Note: This book is called Someone Knows My Name in the US
The Book is Negroes is an epic story following the life of one woman, Aminata Diallo, as she is captured from her West African village and sold as a child slave. We see her grow into a strong woman who battles against adversity, ending up in London amongst key figures in the abolition of the slave trade.
The book gripped me throughout. I immediately connected with Aminata and loved seeing her develop from a frightened child into a brave woman. The fact that the whole story was seen through her eyes meant that by the end of the book I knew everything about her. I felt as though I was part of the story, rather than a distant observer.
I thought I knew a lot about the slave trade, but I was completely unaware of some elements of this book. I has no idea that slaves helped the British fight the Revolutionary War in Manhattan, or that some of those who did were shipped to Nova Scotia; so this book educated as well as entertained me.
There were points when I felt that the plot was a bit too convenient – Aminita seemed to end up in all the right places, just as critical moments of history took place. In the end I can’t complain too much – the story was fantastic and the notes at the end explained a little bit about the history, making me realise that it could almost have happened.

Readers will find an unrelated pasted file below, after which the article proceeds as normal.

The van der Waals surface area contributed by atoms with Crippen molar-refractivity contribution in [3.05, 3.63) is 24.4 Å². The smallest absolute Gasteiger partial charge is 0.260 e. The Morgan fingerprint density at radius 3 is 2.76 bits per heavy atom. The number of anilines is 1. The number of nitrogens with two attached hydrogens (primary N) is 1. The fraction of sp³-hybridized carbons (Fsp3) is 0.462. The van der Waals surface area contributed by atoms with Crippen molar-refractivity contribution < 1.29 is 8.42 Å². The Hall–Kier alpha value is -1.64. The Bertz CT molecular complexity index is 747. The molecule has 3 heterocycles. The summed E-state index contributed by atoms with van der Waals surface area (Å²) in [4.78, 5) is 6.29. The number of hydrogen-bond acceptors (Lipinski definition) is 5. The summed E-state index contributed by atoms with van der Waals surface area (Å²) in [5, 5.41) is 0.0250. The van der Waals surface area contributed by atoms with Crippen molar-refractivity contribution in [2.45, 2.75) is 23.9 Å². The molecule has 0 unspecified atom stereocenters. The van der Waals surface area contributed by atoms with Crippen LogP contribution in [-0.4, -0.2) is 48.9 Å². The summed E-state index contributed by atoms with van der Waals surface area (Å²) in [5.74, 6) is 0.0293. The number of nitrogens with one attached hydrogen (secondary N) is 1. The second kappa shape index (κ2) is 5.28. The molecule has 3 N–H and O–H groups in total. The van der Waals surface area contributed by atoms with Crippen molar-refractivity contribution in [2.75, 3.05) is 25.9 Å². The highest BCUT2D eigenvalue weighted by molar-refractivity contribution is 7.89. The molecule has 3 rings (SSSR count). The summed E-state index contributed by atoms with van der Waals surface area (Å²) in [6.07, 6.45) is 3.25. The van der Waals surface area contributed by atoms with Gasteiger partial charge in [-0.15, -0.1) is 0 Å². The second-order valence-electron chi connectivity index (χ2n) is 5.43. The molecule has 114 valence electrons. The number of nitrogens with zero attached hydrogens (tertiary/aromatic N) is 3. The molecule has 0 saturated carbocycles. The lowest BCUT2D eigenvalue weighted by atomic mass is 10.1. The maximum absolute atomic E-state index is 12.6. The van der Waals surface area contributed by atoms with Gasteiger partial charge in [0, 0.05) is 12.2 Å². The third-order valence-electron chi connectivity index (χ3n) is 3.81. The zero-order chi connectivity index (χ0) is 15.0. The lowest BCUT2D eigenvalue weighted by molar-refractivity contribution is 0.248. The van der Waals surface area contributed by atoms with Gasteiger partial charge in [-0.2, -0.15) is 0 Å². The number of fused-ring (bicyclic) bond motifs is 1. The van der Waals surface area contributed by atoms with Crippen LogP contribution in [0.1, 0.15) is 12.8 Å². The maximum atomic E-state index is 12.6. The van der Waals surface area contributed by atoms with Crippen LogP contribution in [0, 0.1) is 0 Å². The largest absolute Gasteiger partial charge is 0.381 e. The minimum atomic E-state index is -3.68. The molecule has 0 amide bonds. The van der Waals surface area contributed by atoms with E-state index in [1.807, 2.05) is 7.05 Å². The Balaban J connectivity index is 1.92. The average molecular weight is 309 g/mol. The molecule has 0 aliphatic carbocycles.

This book is easy to read – I’d describe it as quality fiction, rather than literary fiction. It is the type of book that has broad appeal and so I’m surprised it hasn’t had more coverage in the blogging world. I’d compare it to The Help or A Thousand Splendid Suns – the type of book selected by Richard and Judy or The TV Book Club, enjoyed and discussed by book clubs everywhere.
I highly recommend this book to everyone, if only so you are aware of the numerous ways in which slaves suffered.
The thoughts of other bloggers:
…while the themes are definitely heavy, it doesn’t feel like a burden, even with almost 500 pages to it. Kiss a Cloud
In focusing in on one main character, Hill has personalized history that makes us uncomfortable… BookNAround
Books like this are so important to us and to future generations, lest we should forget. The Book Whisperer
The Book of Negroes is a masterpiece of historical literature, capturing the contradictions of the human condition in graceful, honest prose… Giraffe Days